Thursday, 5 November 2009

V for Vendetta - 5th of November


  1. And here's a shortened version of the overture, the festive music which accompanies the fireworks. One of the "instruments" apparently required to accompany this piece is "cannons", though even in the original performance they were done without. Apparently it was written in 1880 by Tchaikovsky under the commission of Tsar Alexander I to celebrate the defeat of Napoleon and the defence of Moscow in 1812. Though nowadays it's just used for celebrations in general.

  2. Amazing! As the guy said: "*F*****g* Awesome! Loved that first video, dude!... hah-hah-hahhh!

  3. See the whole movie. It's great. Made by the guys who made "The Matrix". The man in the mask is on a one-man fight against the government that has suppressed liberty in the name of "protecting" its people. On second thoughts, it might not be such a good idea to watch it where you are because it might be considered subversive even though it's set in London and very much a warning to people in the West of how easily liberty could be lost.

  4. too funny! I love the subtitles

  5. Very good okei. I enjoyed it. Lets just cut to the chase, eh?

  6. I have no agenda, except to bring attention to it.

    I posted it on Nov. 5th last year!

    "Who" is but a form following the function of "what"...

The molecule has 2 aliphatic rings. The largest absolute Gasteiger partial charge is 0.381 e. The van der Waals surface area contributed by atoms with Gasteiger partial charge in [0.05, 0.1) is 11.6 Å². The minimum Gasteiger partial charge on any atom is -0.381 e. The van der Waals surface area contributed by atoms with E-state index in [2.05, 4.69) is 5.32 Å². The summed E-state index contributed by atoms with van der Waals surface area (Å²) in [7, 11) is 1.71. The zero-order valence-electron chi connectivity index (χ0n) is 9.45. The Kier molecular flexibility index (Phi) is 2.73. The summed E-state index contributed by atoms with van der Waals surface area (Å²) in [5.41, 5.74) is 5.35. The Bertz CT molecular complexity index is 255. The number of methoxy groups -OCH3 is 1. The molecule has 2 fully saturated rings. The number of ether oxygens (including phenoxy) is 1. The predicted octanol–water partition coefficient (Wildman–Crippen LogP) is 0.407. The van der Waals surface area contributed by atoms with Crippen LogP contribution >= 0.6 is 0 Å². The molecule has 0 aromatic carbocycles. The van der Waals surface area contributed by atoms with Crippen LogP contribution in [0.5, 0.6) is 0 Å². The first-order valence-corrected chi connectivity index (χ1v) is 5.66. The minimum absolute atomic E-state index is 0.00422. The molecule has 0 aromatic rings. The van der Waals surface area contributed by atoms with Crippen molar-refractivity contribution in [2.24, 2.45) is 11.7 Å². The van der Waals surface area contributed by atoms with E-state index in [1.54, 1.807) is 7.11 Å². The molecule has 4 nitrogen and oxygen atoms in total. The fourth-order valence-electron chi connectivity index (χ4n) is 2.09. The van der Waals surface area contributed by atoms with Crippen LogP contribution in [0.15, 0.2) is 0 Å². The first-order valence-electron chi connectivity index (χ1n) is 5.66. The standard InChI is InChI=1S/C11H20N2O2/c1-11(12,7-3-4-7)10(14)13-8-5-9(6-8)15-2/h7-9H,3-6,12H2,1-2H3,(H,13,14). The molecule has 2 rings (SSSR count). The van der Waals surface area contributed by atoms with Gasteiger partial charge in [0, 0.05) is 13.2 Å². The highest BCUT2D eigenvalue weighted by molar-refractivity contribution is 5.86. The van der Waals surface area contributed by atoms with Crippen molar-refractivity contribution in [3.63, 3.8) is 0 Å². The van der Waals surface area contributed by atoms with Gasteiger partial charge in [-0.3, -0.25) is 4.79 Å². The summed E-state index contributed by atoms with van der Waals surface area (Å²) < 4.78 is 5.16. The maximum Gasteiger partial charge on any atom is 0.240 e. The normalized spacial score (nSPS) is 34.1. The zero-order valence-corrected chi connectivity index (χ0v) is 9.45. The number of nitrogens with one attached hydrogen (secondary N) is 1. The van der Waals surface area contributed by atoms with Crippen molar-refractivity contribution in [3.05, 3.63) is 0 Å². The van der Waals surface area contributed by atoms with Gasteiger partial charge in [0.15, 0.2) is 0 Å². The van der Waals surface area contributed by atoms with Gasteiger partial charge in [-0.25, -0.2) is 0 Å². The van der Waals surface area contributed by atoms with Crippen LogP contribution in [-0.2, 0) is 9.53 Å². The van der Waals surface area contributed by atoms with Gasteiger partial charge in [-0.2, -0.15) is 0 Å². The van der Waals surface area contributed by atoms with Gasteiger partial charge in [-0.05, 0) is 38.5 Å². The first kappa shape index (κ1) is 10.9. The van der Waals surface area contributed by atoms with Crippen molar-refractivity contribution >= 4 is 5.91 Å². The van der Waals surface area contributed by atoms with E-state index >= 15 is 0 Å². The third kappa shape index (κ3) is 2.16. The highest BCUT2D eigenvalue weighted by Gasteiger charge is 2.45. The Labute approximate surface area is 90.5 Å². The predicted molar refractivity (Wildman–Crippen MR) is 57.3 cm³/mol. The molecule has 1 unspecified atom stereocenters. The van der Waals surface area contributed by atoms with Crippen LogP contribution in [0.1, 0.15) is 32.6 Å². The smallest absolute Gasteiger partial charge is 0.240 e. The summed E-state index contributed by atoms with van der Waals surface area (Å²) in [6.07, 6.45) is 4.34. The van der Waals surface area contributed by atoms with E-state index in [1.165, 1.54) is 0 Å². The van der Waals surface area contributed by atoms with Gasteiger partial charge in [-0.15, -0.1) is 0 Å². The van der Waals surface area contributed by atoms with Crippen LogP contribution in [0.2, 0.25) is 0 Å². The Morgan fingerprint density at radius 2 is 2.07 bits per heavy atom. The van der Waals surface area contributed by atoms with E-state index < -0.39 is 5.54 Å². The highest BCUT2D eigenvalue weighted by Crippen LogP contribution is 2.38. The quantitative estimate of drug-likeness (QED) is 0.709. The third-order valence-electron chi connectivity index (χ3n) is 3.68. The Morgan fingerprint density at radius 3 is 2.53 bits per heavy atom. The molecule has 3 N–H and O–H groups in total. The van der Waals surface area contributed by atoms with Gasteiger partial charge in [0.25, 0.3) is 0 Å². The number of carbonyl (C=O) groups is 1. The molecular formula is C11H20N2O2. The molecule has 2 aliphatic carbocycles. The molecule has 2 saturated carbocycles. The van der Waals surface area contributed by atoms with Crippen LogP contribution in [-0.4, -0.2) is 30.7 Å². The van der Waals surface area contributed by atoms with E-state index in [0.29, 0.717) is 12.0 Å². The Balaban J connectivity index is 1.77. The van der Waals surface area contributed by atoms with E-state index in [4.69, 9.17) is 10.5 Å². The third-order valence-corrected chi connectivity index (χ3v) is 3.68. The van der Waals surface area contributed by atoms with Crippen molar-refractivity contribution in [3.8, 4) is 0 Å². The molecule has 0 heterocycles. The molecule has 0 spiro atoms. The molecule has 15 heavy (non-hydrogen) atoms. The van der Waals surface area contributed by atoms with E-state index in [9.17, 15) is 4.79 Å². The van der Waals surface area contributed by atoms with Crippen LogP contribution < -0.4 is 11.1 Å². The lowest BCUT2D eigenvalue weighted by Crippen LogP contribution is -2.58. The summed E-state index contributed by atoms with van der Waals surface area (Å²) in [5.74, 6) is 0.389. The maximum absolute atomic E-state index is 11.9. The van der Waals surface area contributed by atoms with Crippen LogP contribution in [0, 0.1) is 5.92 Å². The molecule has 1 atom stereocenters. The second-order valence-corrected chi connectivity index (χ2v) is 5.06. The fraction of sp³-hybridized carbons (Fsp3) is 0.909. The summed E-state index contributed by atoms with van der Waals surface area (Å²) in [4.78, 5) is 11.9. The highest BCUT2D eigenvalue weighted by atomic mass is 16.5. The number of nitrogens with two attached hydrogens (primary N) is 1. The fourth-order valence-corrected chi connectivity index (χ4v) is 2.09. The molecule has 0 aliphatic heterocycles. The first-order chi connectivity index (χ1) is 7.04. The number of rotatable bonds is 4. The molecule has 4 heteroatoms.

That is the heart of it...

  7. You know how he puts a big X through the poster "Strength through Unity, Unity through Faith". Thinking about this, it seems like a good slogan... "strength through unity" certainly, perhaps rather it should be "unity through loving-kindness" and "loving-kindness through faith"... (faith is a divine virtue, it doesn't mean faith in government, but faith in divinity, or the divine within humanity, so perhaps the term is being mis-used). In essence though, it's a good slogan... but the slogan is but a form following the function of "what"... if the "what" is an authoritarian government that seeks to subjugate its people rather than representing them, then that's what matters...

    We, the people, have struggled for centuries for freedom, democracy, rights, equality in the eyes of the law etc. So if in some part we have these things, it would be right to do all we can to keep them. Yet what if a government oppresses its people in the name of freedom, democracy, rights, and equality as happens in this movie.

    I read Gibran's "The Prophet" for the first time a few weeks ago. And re-visiting it, here's his last line "on freedom":

    "your freedom when it loses its fetters becomes itself the fetter of a greater freedom."

    In being released from chains of bondage, the concept of freedom itself becomes a fetter. Again, "freedom" is but a form following the function of "what"?